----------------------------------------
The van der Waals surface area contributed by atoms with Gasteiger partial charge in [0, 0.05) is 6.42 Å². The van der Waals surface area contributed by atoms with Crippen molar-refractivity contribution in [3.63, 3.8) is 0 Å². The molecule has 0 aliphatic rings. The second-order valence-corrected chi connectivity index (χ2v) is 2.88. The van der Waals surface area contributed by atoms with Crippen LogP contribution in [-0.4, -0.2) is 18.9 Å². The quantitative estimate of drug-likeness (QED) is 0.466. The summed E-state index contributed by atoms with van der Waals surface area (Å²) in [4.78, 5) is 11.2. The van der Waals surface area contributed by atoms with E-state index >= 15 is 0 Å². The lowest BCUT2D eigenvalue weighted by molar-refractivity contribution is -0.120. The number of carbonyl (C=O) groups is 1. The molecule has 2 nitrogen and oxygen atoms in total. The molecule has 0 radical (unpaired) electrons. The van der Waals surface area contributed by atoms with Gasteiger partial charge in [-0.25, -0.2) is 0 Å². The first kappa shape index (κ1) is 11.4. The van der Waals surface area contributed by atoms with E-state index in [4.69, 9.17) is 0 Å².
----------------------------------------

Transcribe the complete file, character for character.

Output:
The van der Waals surface area contributed by atoms with Gasteiger partial charge in [0, 0.05) is 6.42 Å². The van der Waals surface area contributed by atoms with Crippen molar-refractivity contribution in [3.63, 3.8) is 0 Å². The molecule has 0 aliphatic rings. The second-order valence-corrected chi connectivity index (χ2v) is 2.88. The van der Waals surface area contributed by atoms with Crippen LogP contribution in [-0.4, -0.2) is 18.9 Å². The quantitative estimate of drug-likeness (QED) is 0.466. The summed E-state index contributed by atoms with van der Waals surface area (Å²) in [4.78, 5) is 11.2. The van der Waals surface area contributed by atoms with E-state index >= 15 is 0 Å². The lowest BCUT2D eigenvalue weighted by molar-refractivity contribution is -0.120. The number of carbonyl (C=O) groups is 1. The molecule has 2 nitrogen and oxygen atoms in total. The molecule has 0 radical (unpaired) electrons. The van der Waals surface area contributed by atoms with Gasteiger partial charge in [-0.25, -0.2) is 0 Å². The first kappa shape index (κ1) is 11.4. The van der Waals surface area contributed by atoms with E-state index in [4.69, 9.17) is 0 Å².